In 2019, it is reported that cyber-crime breaches are up 11% year on year and has increased with over 67% in the last five years, according to a study done by Accenture in their Ninth Annual Cost of Cybercrime Global Study. Some countries are seeing alarmingly high increase numbers, the US, Germany and China leading the cost of the cyber-crime list. According to the South African Banking Risk Information Centre (SABRIC), South Africa has seen an increase of over 100% in Mobile banking application fraud alone.
Let’s explore what we see from a breach research perspective. According to the Australian Government Initiative Stay safe online, 50% of attacks could be blamed to web-based and insider attacks. This coincides with the IBM annual X-Force Threat Intelligence Index 2018, the company concluded that “inadvertent insiders” accounted for two-thirds of all the records that were comprised. Our workforce is also one of the largest contributors to damages suffered during attacks as the loss of productivity is mostly understated. According to the Cisco CISO Benchmark Report, user awareness is a critical focus for CISO’s globally.
A Ransomware attack takes place every 14 seconds and this is estimated to increase to 11 seconds in the next two years. But who is the largest target sector? According to three different reports, the small business sector is the main target. According to the Australian government, 60% of targeted attacks struck small and medium businesses. On average across all the research, more than 50% of attacks are focused on smaller businesses. If we look at other sectors and larger enterprise businesses it is clear the financial sector is mostly affected. According to the Ponamon report published by Accenture, the Financial sector suffers the greatest losses per breach in term of costs.
If we look at the actual cost per breach, the jury is out based on my research. I do however think the industry is at a place where we can roughly quantify what these breaches are costing organisations. If we look at the figures reported by SABRIC the South African Financial sector places that cost of a breach at 1,2 million USD per breach.
The Australian Government reports that according to reported cyber-crime research an attack costs in access of 270 thousand USD. Germany is said to be in the top three in terms of what cyber-crime is costing the country as a whole, reporting 50 billion USD in losses.
These numbers seemed thought-provoking however I like to break things down into something I can understand. Based on all the reports, one of the most prevalent attack vectors is Web-based attacks and all the reports and research teams make a noble attempt to quantify some of these breached in a statistically relevant way.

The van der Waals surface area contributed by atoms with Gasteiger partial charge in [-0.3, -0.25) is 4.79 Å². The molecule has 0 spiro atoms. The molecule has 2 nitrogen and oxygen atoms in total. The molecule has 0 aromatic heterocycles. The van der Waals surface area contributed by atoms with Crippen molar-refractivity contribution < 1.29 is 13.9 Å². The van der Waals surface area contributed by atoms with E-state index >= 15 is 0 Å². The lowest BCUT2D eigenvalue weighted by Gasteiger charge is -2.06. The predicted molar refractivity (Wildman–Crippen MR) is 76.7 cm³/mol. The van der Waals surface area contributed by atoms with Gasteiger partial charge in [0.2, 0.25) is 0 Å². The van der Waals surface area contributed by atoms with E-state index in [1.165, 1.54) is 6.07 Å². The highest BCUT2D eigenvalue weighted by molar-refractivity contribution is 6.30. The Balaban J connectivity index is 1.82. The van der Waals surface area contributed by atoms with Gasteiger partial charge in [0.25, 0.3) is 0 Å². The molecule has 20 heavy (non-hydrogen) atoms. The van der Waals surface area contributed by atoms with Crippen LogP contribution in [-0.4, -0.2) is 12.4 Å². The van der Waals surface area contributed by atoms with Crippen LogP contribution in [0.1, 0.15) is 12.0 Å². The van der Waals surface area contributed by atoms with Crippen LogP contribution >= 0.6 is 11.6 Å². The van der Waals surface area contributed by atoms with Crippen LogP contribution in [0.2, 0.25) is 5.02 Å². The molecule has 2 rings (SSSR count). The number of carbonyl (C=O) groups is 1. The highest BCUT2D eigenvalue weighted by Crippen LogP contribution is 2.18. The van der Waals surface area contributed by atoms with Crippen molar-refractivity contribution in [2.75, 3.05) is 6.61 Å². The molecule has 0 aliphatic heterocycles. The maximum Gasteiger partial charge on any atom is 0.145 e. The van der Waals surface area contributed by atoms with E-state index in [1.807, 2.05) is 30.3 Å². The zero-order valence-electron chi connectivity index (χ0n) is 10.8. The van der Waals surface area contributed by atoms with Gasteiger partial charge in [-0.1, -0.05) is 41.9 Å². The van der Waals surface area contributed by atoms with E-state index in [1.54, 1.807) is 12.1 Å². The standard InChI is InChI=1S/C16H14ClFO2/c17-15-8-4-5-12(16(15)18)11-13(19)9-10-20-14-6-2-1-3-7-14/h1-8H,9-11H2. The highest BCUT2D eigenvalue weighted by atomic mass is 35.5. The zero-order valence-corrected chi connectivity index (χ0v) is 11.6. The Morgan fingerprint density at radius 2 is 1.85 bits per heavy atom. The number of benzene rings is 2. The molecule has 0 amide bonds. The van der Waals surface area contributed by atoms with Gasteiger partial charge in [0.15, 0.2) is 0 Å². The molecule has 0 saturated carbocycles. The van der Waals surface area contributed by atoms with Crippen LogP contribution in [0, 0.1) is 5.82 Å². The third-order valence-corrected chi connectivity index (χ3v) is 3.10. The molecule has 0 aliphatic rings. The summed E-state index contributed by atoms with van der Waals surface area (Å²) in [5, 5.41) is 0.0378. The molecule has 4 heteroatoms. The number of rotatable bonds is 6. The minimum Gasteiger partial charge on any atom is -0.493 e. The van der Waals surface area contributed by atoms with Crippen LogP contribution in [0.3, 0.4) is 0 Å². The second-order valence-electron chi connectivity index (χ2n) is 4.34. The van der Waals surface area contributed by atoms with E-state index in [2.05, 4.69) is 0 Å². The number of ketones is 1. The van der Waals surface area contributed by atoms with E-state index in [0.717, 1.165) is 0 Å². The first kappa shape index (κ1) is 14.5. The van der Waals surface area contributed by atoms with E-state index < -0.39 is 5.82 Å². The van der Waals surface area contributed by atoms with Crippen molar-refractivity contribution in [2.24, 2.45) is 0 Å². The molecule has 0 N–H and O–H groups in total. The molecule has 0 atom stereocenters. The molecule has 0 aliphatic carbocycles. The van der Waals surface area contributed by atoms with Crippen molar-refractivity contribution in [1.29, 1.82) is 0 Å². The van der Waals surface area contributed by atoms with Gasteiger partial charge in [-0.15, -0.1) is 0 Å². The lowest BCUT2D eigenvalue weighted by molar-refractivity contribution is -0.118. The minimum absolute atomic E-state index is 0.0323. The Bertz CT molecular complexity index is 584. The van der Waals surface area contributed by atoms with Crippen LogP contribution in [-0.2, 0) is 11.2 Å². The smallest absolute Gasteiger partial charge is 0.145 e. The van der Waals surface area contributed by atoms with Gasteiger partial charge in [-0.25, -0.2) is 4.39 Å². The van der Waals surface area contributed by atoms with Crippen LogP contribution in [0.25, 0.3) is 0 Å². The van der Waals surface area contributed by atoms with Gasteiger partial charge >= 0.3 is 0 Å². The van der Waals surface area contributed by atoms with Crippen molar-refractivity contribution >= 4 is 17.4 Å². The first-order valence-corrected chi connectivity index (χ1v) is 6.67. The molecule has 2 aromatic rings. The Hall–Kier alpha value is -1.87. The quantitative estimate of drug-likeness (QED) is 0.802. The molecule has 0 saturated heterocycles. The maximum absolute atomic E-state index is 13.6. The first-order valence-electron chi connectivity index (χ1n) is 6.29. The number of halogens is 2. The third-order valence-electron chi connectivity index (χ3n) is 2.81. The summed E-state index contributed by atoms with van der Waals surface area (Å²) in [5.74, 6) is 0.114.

If we look at web-based attack it is reported that the cost per breach varies between 53 thousand USD up to 114 thousand USD if we apply a very simplistic average it is 83 thousand USD. If you take into consideration that 60% of attacks are focused on the small business sector – this figure is alarming. The question beckons if a small or medium business can survive an attack at that cost – not to mention the added risk of regulatory fines.
Even though all of the reports mention how the cost per attack is calculated mentioning business interruption, information loss, revenue loss and equipment damage among other factors. Most attacks target data and if the company is found to not have done what is reasonably expected to protect their data these attacks could be subject to fines by the Data privacy regulators.
If we take this one step further, like in the case of Equifax, the cost of a breach can also increase due to civil procedure or corrective actions required to assist affected data subjects. Equifax was fined £500,000 [$625,000] in the UK for the 2017 breach, which was the maximum fine allowed under the pre-GDPR Data Protection Act. This however now stands at over 700 million USD if you add the settlement with the Federal Trade Commission, the Consumer Financial Protection Bureau (CFPB), and all 50 U.S. states that claimed damages against Equifax.
The cost of a breach is increasing and the likelihood of breaches is following suit. We elevate focus as the world takes data privacy more serious and we are seeing some large fines by Data Privacy Regulators globally.
By Corien Vermaak
Edited by Jenna Cook
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